The applicant, presenting himself as an unaccompanied minor, came from Eritrea to Switzerland, where he asked for asylum on June 20 2016. The SSM, being sceptical of the applicant’s age, initiated an analysis of his bone structure ( on the left hand) which found that his biological age was eighteen.

The applicant claimed that he did not possess any kind of identification document apart from a baptism certificate. The SSM set a birthdate amounting to civil age of majority for the applicant. It estimated that the asylum applicant had insufficiently proved his alleged minority, and based its decision on the absence of official identification documents, as well as on the applicant’s physical appearance and the results of the bone analysis.

Subsequently, on November 19th 2018, the SSM rejected his asylum application and ordered the applicant’s removal from Switzerland. It considered that the applicant had not credibly demonstrated his need for international protection status.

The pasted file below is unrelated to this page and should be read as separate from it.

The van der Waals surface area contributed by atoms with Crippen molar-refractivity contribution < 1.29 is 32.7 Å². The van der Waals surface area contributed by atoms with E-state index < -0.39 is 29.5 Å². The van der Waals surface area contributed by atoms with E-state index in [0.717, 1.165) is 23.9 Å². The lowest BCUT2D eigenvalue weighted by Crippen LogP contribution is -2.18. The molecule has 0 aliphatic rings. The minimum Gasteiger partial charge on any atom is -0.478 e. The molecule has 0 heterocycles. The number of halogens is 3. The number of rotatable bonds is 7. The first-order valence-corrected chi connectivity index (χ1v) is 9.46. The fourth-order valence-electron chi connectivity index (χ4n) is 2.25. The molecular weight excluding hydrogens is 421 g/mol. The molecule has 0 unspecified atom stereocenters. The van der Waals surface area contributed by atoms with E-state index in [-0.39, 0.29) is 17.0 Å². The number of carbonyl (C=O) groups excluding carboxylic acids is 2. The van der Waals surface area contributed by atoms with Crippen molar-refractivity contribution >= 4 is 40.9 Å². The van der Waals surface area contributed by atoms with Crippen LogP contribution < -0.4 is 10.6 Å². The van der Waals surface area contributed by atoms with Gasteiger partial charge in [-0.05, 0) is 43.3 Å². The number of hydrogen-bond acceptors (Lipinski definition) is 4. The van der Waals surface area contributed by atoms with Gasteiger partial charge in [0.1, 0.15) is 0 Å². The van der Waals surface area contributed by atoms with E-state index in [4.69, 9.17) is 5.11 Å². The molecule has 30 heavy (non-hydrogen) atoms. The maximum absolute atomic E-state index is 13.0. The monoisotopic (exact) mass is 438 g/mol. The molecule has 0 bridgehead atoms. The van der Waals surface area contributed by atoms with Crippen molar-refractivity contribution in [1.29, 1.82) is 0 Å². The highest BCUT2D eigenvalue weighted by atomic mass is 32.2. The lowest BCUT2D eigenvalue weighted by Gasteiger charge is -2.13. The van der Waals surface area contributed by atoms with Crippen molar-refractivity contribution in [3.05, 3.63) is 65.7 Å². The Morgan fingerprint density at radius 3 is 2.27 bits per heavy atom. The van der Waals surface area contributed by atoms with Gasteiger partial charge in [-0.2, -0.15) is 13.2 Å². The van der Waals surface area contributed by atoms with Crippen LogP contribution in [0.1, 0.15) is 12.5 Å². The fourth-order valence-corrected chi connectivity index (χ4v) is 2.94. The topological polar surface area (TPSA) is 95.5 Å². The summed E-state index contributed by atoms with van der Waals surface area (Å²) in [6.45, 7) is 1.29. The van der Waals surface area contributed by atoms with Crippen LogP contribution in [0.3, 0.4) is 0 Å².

On November 21st 2018, the applicant lodged an appeal against this decision before the Federal Administrative Court, requesting its withdrawal.

Decision & Reasoning: 

The FAC started by enumerating the legal and jurisprudential rules governing proof of an asylum seeker’s minority. It noted that the SSM had to give a preliminary ruling on that matter, before designating a support person for the rest of the proceedings if the applicant is a minor.